Background Fibroblasts isolated from lesional areas of Systemic Sclerosis (SSc) patients overproduce reactive oxygen species (ROS), overexpress type I collagen and a-smooth muscle actin (a-SMA) and show chromosomal aberrations (1, 2). Recent studies have demonstrated a prominent role for ATM pathway in fibrosis (3). ATM (ataxia telangiectasia mutated) is regarded as the major regulator of the cellular response to DNA damage, in particular to DNA double strand breaks (DSBs). In response to DSBs, ATM undergoes catalytic activation and phosphorylates intermediary protein substrates, such as CHK2, p53 and H2AX, leading to cell cycle arrest and DNA repair or apoptosis. Moreover, ATM has also been implicated in the regulation of oxidative stress, and its effects in this pathway were recently shown to modulate cytoplasmatic pathways (4).
Objectives The aim of this study was to demonstrate a possible correlation between ROS induced-DNA damage and fibrosis in SSc.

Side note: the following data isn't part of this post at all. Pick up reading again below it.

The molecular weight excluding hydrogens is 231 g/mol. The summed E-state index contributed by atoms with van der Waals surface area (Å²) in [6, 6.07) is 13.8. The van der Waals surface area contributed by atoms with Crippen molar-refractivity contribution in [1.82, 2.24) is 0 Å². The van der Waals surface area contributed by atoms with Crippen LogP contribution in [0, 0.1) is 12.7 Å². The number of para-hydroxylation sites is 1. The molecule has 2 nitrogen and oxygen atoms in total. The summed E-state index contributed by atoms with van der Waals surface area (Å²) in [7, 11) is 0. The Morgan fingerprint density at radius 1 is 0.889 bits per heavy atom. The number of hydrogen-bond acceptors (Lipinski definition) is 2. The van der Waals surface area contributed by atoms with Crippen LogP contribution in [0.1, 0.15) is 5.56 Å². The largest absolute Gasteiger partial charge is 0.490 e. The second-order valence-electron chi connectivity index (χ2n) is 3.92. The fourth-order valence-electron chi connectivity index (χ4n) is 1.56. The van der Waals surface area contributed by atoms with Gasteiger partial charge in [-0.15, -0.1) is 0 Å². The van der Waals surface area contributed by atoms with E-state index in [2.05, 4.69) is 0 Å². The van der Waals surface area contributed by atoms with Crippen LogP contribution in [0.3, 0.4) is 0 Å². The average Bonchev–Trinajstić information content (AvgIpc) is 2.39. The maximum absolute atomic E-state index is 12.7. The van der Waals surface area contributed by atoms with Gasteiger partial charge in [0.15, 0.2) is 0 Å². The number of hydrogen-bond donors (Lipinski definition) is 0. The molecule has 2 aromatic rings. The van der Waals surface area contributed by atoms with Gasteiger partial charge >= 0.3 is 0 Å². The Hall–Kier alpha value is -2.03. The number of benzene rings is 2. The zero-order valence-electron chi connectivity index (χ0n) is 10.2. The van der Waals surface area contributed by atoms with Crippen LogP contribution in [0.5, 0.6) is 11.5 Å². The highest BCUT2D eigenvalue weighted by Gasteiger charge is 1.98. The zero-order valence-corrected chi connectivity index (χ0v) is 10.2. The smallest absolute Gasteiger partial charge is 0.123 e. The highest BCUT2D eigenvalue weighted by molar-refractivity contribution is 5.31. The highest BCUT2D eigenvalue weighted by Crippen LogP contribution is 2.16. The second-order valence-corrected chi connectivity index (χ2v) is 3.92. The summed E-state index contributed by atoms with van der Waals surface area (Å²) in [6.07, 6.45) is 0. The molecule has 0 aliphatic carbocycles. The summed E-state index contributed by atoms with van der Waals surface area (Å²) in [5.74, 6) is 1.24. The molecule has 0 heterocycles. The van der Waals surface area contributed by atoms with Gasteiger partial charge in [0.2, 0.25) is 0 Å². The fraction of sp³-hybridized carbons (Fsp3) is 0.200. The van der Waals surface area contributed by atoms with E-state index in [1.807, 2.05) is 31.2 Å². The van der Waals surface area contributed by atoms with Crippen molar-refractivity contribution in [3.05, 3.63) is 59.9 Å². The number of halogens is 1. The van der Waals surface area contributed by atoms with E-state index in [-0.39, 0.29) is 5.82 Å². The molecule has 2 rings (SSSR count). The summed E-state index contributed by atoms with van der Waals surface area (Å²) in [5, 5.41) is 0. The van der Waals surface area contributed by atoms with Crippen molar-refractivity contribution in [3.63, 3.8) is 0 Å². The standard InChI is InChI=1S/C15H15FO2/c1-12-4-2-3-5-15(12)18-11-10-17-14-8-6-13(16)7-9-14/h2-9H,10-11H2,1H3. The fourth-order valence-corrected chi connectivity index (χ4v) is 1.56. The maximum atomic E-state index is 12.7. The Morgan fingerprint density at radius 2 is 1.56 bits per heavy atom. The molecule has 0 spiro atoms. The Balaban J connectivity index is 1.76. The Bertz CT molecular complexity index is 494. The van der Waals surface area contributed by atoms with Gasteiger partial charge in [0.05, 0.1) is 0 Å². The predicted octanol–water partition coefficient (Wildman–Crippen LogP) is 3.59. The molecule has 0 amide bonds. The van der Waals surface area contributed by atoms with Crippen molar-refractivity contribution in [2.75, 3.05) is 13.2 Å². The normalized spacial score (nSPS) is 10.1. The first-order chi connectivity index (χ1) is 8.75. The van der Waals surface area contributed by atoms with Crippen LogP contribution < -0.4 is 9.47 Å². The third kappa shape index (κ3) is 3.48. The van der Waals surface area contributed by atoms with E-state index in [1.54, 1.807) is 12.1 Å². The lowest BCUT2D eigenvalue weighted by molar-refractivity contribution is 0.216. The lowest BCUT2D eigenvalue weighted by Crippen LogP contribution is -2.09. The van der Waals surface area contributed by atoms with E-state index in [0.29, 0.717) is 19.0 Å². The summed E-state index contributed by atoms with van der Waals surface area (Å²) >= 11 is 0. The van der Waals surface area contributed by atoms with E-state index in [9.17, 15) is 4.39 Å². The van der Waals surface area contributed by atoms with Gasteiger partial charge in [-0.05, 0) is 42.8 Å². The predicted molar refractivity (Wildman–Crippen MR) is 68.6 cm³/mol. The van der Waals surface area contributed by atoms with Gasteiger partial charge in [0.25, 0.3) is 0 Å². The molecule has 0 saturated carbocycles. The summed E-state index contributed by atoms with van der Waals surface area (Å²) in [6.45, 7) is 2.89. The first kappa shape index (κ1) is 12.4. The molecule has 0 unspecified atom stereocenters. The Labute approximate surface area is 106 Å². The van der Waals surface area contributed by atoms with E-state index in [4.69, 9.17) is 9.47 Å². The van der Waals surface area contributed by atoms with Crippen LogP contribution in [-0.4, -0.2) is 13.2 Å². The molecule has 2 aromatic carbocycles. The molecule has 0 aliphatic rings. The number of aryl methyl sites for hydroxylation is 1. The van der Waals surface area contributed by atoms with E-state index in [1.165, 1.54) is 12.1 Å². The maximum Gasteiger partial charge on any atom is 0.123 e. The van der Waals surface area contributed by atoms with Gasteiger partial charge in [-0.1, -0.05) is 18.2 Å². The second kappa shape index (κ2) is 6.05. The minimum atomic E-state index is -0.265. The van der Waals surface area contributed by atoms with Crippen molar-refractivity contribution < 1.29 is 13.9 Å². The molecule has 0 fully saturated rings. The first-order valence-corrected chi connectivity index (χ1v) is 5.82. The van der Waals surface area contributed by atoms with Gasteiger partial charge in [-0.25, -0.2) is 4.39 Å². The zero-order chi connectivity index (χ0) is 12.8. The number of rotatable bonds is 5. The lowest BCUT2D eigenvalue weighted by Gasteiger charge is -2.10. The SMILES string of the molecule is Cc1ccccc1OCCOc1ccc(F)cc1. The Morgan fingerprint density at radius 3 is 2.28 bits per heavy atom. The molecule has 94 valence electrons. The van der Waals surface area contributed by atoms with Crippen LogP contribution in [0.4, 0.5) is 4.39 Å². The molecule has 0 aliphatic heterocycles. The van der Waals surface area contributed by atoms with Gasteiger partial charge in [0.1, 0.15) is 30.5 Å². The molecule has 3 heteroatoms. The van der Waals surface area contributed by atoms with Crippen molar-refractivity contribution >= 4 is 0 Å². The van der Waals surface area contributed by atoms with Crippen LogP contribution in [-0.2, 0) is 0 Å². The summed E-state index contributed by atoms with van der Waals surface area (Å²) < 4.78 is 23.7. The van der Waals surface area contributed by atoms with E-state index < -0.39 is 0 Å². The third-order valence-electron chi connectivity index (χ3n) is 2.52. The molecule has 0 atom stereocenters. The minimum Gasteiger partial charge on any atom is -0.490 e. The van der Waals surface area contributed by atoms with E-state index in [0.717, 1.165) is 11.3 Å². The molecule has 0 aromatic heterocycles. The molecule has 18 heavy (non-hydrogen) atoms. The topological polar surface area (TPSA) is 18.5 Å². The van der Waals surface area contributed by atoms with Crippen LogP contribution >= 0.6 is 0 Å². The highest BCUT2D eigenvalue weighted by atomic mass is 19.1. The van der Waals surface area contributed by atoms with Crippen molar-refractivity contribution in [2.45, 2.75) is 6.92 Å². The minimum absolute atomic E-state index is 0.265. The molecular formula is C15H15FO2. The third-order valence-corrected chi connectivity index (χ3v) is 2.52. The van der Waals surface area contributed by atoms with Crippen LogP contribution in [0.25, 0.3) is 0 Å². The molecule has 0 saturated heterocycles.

Methods Fibroblasts were isolated from skin biopsies of SSc patients or healthy volunteers. AT fibroblasts were obtained from Coriell Institute. Cells were transiently transfected with specific siRNA against ATM with Lipofectamine (Invitrogen). Total RNA was isolated, reverse-transcribed, and quantitative real-time PCR reactions were performed using SYBR-Green Master Mix. To analyzed protein expression, cells were lysed and subjected to western blot with specific antibodies. For immunocytochemistry, cells were fixed in PFA, permeabilized and labelled with specific antibodies to be evaluated through fluorescence microscopy.
Results SSc fibroblasts show higher levels of activated ATM compared to normal cells. Normal fibroblasts stimulated by bleomycin shift to a SSc like-phenotype with high levels of ROS, overexpression of type I collagen and phosphorylation of ATM. Incubation of SSc fibroblasts or activated normal fibroblasts with a synthetic inhibitor of ATM (KU55933) or trasfection with specific siRNA against ATM lead to downregulation of ROS production and type I collagen expression. AT fibroblasts, lacking of functional ATM, show no changes in type I collagen transcript abundance after bleomycin tretament.
Conclusions DNA damage leads to changes in gene-profiles, and also in protein synthesis, degradation and trafficking. Our data suggest an important link between DNA damage induced by ROS and overexpression of type I collagen in SSc fibroblasts. Modulation of ROS levels and ATM activation may provide novel therapeutic targets to prevent fibrosis, key feature of Systemic Sclerosis.
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Disclosure of Interest None declared
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